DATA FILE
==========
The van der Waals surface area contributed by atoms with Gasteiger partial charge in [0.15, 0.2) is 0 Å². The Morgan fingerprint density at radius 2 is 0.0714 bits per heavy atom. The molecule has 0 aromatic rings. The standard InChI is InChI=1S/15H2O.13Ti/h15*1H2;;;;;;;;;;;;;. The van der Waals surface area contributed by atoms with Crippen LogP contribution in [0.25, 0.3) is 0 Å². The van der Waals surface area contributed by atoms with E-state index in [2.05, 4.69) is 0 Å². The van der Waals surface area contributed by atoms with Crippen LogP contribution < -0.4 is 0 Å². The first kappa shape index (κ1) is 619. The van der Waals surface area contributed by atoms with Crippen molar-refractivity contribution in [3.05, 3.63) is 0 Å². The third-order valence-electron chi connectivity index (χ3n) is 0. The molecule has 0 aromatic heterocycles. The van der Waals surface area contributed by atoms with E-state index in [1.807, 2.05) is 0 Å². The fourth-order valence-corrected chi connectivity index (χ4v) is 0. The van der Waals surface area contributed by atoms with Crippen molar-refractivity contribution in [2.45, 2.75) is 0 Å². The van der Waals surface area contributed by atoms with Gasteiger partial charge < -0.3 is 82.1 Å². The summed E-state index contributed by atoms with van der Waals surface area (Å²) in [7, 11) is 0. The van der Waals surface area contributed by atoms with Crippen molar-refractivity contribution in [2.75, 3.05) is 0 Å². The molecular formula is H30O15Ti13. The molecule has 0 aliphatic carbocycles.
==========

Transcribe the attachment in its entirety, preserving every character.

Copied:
The van der Waals surface area contributed by atoms with Gasteiger partial charge in [0.15, 0.2) is 0 Å². The Morgan fingerprint density at radius 2 is 0.0714 bits per heavy atom. The molecule has 0 aromatic rings. The standard InChI is InChI=1S/15H2O.13Ti/h15*1H2;;;;;;;;;;;;;. The van der Waals surface area contributed by atoms with Crippen LogP contribution in [0.25, 0.3) is 0 Å². The van der Waals surface area contributed by atoms with E-state index in [2.05, 4.69) is 0 Å². The van der Waals surface area contributed by atoms with Crippen LogP contribution < -0.4 is 0 Å². The first kappa shape index (κ1) is 619. The van der Waals surface area contributed by atoms with Crippen molar-refractivity contribution in [3.05, 3.63) is 0 Å². The third-order valence-electron chi connectivity index (χ3n) is 0. The molecule has 0 aromatic heterocycles. The van der Waals surface area contributed by atoms with E-state index in [1.807, 2.05) is 0 Å². The fourth-order valence-corrected chi connectivity index (χ4v) is 0. The van der Waals surface area contributed by atoms with Crippen molar-refractivity contribution in [2.45, 2.75) is 0 Å². The van der Waals surface area contributed by atoms with Gasteiger partial charge < -0.3 is 82.1 Å². The summed E-state index contributed by atoms with van der Waals surface area (Å²) in [7, 11) is 0. The van der Waals surface area contributed by atoms with Crippen molar-refractivity contribution in [2.75, 3.05) is 0 Å². The molecular formula is H30O15Ti13. The molecule has 0 aliphatic carbocycles.